The best nonprofit organizations have well-rounded teams in which each member has a specific, essential role to focus on. Nonprofits have to juggle a variety of responsibilities, so decreasing overlap is important.

As a result, the most successful teams are often smaller in size.

Luckily, there are certain online tools and techniques available for even the smallest nonprofit teams to maximize their productivity.

4. Think Outside the Box

There is a traditional model that nonprofits follow when it comes to selecting board members, finding funding, or handling financial statements. Unfortunately, many nonprofits get stuck following this set of unwritten rules.

Innovative thinking is essential to maintaining traction.

For example, instead of making cuts in budget, staff, and programs, Chicago Youth Centers (CYC) in Chicago focused on finding a strong ally to strengthen their infrastructure. They made this change while they were still financially stable. After partnering with Family Focus (FF), CYC was able to gain access to a new set of resources while maintaining their identity.

Instead of waiting until they were in the red, CYC took control of their financial situation at a time where other nonprofits would not have considered it a priority.

CYC and FF prove that the more challenging solution can be the better long term decision.

5. Create a Brand Identity

The National Center for Charitable Statistics states that there are currently over 1.5 million nonprofit organizations in the United States.

However, the most successful nonprofits have an identity that separates them from the rest.

This identity begins with the logo- the symbol that the nonprofit uses to express itself. While it might seem trivial, the logo is the foundation for creating a brand identity. If executed correctly, it can be an effective way for your nonprofit to develop a certain image.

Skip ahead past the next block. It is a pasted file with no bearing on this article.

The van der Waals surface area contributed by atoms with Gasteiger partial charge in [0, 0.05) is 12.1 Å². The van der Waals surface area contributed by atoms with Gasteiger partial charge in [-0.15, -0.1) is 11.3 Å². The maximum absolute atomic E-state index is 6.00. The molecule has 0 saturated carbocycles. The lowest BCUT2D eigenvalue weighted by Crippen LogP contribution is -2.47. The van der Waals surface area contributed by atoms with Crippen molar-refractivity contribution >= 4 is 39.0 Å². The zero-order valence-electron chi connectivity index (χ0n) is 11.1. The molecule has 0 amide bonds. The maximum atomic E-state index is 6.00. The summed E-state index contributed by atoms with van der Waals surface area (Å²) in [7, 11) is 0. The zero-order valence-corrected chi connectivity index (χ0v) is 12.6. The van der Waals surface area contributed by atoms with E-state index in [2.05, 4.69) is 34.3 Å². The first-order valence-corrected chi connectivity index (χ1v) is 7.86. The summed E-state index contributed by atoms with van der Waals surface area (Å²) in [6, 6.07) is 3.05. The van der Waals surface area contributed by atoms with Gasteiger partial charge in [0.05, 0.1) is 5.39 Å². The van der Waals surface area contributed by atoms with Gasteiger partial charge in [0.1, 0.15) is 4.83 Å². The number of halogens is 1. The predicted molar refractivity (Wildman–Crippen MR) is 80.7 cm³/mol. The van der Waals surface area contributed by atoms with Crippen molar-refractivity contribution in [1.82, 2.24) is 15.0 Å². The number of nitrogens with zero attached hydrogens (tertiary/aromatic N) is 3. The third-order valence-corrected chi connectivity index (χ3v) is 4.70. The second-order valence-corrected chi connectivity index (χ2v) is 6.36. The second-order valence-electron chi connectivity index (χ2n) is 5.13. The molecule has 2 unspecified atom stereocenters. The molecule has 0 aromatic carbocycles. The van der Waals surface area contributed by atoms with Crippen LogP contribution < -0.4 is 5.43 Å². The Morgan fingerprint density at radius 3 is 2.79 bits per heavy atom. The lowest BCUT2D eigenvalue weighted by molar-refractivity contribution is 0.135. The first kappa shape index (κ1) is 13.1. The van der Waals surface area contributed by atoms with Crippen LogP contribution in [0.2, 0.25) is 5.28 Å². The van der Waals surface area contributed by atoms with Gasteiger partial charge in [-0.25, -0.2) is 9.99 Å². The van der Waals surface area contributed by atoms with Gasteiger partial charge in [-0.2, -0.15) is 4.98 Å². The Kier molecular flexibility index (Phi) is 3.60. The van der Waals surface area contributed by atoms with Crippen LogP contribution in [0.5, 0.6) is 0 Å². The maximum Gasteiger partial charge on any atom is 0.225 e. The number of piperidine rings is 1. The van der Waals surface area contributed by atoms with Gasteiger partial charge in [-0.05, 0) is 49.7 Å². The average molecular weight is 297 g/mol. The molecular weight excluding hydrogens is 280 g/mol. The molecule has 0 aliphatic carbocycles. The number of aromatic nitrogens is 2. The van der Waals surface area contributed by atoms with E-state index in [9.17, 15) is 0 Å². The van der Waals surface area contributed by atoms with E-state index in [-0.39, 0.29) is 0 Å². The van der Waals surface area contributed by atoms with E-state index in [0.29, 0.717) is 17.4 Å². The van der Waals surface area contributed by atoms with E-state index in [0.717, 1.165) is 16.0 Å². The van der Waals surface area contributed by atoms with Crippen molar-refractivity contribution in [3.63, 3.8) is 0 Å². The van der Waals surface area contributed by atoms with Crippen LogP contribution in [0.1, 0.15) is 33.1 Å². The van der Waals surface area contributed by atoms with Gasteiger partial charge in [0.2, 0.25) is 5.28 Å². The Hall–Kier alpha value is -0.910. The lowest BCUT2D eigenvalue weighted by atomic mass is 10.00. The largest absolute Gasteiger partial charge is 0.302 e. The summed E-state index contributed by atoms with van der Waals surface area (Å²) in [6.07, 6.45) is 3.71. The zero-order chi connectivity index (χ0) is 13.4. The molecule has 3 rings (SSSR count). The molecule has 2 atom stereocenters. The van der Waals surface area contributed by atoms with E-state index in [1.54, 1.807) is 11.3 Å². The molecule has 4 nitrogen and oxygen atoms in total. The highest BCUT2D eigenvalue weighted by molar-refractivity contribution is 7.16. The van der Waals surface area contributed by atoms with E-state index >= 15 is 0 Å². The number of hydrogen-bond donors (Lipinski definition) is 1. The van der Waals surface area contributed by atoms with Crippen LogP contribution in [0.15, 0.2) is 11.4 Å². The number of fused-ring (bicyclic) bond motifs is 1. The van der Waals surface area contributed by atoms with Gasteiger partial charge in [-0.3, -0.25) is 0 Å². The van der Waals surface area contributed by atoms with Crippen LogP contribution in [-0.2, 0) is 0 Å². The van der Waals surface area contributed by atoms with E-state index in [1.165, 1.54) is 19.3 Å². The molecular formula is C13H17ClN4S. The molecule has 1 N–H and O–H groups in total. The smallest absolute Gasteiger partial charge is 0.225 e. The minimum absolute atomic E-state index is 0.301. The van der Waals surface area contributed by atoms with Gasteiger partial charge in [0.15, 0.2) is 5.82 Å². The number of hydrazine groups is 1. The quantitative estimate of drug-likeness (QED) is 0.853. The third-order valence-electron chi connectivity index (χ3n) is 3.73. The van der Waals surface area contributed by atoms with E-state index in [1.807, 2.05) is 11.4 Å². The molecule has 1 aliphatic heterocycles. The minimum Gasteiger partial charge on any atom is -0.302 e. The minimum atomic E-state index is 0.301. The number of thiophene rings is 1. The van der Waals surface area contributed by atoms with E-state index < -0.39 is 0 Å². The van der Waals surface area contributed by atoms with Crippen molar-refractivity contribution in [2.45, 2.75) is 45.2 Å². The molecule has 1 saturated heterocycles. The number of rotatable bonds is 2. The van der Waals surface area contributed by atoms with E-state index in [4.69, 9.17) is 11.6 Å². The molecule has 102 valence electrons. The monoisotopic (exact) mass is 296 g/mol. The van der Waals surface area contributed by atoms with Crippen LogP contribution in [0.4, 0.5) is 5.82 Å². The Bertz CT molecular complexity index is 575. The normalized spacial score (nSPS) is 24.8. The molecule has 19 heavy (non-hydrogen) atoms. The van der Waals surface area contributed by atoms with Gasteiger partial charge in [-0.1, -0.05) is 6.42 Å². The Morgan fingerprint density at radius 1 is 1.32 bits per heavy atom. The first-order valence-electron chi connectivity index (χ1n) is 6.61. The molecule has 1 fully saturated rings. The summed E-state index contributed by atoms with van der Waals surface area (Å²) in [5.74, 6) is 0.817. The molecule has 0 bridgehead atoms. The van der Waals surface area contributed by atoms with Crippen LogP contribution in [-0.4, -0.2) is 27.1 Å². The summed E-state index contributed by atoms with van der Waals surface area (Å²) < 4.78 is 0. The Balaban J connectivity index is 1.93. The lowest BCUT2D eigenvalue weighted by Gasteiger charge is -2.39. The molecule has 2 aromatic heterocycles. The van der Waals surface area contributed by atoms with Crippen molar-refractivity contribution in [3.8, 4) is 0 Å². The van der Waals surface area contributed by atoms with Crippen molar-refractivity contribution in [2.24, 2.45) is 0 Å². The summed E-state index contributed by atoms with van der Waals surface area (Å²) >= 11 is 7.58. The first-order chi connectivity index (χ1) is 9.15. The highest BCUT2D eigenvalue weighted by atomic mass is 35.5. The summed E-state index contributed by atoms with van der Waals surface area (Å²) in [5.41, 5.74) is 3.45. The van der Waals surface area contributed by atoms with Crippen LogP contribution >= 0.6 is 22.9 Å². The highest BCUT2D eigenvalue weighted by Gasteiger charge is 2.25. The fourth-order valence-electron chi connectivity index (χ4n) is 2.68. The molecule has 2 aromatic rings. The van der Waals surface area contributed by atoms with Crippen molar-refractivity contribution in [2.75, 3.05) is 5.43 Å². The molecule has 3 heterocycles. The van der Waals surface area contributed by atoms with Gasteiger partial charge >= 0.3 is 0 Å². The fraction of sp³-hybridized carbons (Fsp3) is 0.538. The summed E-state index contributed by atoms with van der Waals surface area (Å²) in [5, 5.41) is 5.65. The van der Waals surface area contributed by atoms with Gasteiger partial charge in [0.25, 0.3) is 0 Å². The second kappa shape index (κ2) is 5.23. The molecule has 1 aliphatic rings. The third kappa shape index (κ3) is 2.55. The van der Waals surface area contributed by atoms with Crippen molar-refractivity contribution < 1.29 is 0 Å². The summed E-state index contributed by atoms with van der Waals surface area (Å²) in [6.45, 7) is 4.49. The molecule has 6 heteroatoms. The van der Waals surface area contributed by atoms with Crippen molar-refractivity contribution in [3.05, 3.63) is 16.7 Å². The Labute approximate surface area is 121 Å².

Then, this image can be reinforced through digital and social media presence.

A branded identity that leaves a memorable visual is necessary to gain the solid, dedicated support that will sustain the longevity of your nonprofit.

In the long term, a branded identity will not only give you credibility, but it will also raise public awareness for your cause. It is impossible to think about the Sierra Club without remembering green politics, ASPCA without animal cruelty, or Livestrong without the fight against cancer.

Top organizations such as Green Peace, UNICEF, and American Red Cross all have a high quality website, thousands of Twitter followers, and millions of Facebook likes to reinforce their brand identity.


6. Willingness to Admit Failure

Ironically, the most noticeable common attribute among successful nonprofits is their ability to admit failure.

Good nonprofits rarely mess up, but the best ones actively focus on their mistakes in order to learn from them.

In 2008, Engineers Without Borders Canada made headlines when they released an annual failure report. It was rare to see such an established organization admit failure.

However, EWB’s report showed donors that they were committed to efficiency, open to innovation, and accepting of criticism- qualities that moved their nonprofit organization “from good to great.”

Unfortunately, it is much more difficult for grassroots organizations to absorb their mistakes, because they are so reliant on individual donations. That being said, even the smallest nonprofits should be focusing on and communicating their mistakes in order to improve.

Smaller nonprofits can use their size to their advantage by using a more personal touch. Keeping their constituents up-to-date through email newsletters, personal phone calls, or even face to face conversations can all increase the quality of a nonprofit’s trust-rating.